Citizen Media in Uganda

I'm Attending Global Voices Citizen Media Summit 2010I’m headed to the 2010 Global Voices Citizen Media Summit in 10 days. Between now and then, I’ve been asked to put together a short overview of citizen media in Uganda, something I’ve had the opportunity to watch evolve from the pre-happy hour days to the citizen coverage of last September’s riots in Kampala and the burning of the Kasubi tombs.

Blogren, I hope I’ve fairly represented our community. If there’s anything you want me to add, let me know by May 4 and I’ll do my best to share it with those at the summit.


Stories about citizen media often focus on things gone wrong: disputed elections, natural disasters, or, on a smaller scale, neighborhood potholes. When I first began covering the Ugandan blogosphere for Global Voices, I wondered why the bloggers I knew weren’t writing about Parliament or peace talks with the rebel Lord’s Resistance Army. I wasn’t alone: fellow expatriate Scarlett Lion asked where all of Uganda’s political bloggers were, and blogger Henry Owera berated his compatriots for not paying more attention to political events.

But when I started listening, really listening, to what Uganda’s bloggers were saying, I saw that the country’s citizen media are quite vibrant. They share stories about their childhoods. They take pains to define Ugandan slang for outsiders. They are creative writers. One is a communist; another is a reverend.

Fewer than one in ten Ugandans has access to the Internet. This puts a distinctly urban spin on the Ugandan blogosphere, which is made up primarily of students, journalists, and those who work in Uganda’s rapidly expanding tech sector. Most of Uganda’s rural bloggers are either expatriates or supported by external organizations, but there are a few exceptions, including aforementioned Reverend Willy Akena, who has been blogging since November 2006.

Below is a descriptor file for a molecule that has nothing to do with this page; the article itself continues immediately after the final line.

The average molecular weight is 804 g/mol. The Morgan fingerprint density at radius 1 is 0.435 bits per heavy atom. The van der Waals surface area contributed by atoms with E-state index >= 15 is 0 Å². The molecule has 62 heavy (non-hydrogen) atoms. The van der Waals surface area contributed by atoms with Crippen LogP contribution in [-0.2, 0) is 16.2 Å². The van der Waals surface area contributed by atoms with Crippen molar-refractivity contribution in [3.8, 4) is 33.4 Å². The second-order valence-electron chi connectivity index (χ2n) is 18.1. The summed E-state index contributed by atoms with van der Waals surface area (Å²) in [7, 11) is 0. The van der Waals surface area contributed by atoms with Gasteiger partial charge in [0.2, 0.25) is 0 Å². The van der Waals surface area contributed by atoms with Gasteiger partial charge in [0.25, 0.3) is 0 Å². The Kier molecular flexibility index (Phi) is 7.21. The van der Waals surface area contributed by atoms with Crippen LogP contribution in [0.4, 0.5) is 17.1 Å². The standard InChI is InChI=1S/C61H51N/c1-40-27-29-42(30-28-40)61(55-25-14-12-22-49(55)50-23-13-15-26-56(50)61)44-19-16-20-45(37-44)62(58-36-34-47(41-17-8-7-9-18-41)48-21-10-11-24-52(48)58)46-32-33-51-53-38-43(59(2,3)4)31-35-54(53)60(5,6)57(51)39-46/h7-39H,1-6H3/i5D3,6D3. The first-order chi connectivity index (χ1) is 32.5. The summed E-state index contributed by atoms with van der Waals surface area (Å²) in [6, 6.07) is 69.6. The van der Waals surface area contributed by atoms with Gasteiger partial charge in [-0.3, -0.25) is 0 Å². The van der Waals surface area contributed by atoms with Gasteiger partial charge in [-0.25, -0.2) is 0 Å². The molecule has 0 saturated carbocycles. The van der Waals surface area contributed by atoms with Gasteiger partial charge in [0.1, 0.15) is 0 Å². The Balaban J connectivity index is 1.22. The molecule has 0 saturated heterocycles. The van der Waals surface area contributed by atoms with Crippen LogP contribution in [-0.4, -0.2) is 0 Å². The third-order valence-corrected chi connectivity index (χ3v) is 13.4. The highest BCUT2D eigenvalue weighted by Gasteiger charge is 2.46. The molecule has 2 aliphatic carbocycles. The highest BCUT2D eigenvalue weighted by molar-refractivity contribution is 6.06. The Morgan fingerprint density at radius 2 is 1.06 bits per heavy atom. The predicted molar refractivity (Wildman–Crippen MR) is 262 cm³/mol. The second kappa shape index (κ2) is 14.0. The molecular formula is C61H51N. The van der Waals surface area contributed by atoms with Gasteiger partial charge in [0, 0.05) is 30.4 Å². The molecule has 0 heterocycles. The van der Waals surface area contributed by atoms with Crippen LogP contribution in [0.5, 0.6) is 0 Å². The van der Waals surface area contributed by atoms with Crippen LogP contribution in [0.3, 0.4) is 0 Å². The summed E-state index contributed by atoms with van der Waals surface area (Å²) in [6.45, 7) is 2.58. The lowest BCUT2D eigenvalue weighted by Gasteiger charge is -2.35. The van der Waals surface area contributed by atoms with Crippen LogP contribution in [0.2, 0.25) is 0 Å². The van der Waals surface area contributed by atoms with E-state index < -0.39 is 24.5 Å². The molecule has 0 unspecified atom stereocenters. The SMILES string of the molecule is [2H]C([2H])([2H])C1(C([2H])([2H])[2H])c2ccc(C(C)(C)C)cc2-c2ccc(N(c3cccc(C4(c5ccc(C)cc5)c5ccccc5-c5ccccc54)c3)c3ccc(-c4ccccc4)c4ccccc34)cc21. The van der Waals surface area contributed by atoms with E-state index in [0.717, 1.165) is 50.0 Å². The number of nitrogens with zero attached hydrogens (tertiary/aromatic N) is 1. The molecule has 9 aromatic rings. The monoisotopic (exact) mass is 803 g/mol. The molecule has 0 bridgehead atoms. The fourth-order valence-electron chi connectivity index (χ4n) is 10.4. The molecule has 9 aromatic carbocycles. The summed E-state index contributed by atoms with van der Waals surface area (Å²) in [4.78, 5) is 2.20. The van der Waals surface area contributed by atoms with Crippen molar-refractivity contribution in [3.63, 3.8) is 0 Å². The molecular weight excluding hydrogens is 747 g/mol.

In 2007, a group of Danish filmmakers made a documentary about Uganda’s blogosphere as part of an MS Action Aid Denmark competition:

One of the video’s themes is that Ugandans feel relatively free to write what they want. Blogger 27th Comrade once declared, “Uganda is not one of them countries where bloggers are dissidents, telling the World what’s happening behind the stone curtain.” For the most part, this is true — despite occasional challenges to press freedom, Uganda’s media are largely free to criticize the government and to report unfettered. Bloggers, rather than being the sole source of uncensored news, provide additional nuance and depth to mainstream news. Last September, however, the situation changed.

On September 11, 2009, riots broke out in Kampala. The government instituted a media blackout, banning political programming and pulling radio stations off the air. In the absence of mainstream media coverage, Uganda’s bloggers became one of the only sources of information. Many of them were bewildered by the attention. During TEDxKampala last November, blogger Solomon King said, “One day I wake up and there’s an armored personnel carrier right outside my house. I tweet about it, and the next thing I know I’m a citizen journalist.”

The government has since eased restrictions on the media, but bloggers have continued to serve as citizen journalists, reporting on the burning of cultural heritage site Kasubi Tombs and the country’s impending anti-homosexuality bill. This doesn’t mean, however, that they have stopped writing poetry or discussing music. Uganda’s blogosphere is a rich and varied place, and there is room for both creative writing and, when the need arises, crisis coverage. As the Internet continues to spread more Ugandans are coming online, blogging about movies, telling jokes and wondering about the upcoming presidential elections. All of these things are equal parts of life in Uganda, and thanks to citizen media, we have the chance to read about them all.